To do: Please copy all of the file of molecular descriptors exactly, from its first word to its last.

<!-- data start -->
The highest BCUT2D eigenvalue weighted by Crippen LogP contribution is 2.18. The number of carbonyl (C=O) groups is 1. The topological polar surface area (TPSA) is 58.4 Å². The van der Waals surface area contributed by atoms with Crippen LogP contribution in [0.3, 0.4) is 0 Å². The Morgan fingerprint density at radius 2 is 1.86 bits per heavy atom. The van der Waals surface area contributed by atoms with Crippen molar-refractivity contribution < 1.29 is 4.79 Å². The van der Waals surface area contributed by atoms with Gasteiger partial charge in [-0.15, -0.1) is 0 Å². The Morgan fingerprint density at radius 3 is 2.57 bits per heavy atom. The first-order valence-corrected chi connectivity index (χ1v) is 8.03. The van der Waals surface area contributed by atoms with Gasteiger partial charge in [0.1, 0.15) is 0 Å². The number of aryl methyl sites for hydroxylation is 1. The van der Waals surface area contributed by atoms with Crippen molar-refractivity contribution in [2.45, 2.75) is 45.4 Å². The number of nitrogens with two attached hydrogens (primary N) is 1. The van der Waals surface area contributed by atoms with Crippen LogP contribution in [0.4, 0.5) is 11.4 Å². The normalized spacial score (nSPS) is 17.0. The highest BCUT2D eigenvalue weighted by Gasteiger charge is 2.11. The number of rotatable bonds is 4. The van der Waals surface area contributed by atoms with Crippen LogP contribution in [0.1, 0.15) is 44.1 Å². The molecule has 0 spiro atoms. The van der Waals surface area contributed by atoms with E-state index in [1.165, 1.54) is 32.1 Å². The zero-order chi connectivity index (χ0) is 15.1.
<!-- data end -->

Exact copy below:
The highest BCUT2D eigenvalue weighted by Crippen LogP contribution is 2.18. The number of carbonyl (C=O) groups is 1. The topological polar surface area (TPSA) is 58.4 Å². The van der Waals surface area contributed by atoms with Crippen LogP contribution in [0.3, 0.4) is 0 Å². The Morgan fingerprint density at radius 2 is 1.86 bits per heavy atom. The van der Waals surface area contributed by atoms with Crippen molar-refractivity contribution < 1.29 is 4.79 Å². The van der Waals surface area contributed by atoms with Gasteiger partial charge in [-0.15, -0.1) is 0 Å². The Morgan fingerprint density at radius 3 is 2.57 bits per heavy atom. The first-order valence-corrected chi connectivity index (χ1v) is 8.03. The van der Waals surface area contributed by atoms with Gasteiger partial charge in [0.1, 0.15) is 0 Å². The number of aryl methyl sites for hydroxylation is 1. The van der Waals surface area contributed by atoms with Crippen molar-refractivity contribution in [2.45, 2.75) is 45.4 Å². The number of nitrogens with two attached hydrogens (primary N) is 1. The van der Waals surface area contributed by atoms with Crippen LogP contribution in [0.4, 0.5) is 11.4 Å². The normalized spacial score (nSPS) is 17.0. The highest BCUT2D eigenvalue weighted by Gasteiger charge is 2.11. The number of rotatable bonds is 4. The van der Waals surface area contributed by atoms with Crippen LogP contribution in [0.1, 0.15) is 44.1 Å². The molecule has 0 spiro atoms. The van der Waals surface area contributed by atoms with E-state index in [1.165, 1.54) is 32.1 Å². The zero-order chi connectivity index (χ0) is 15.1.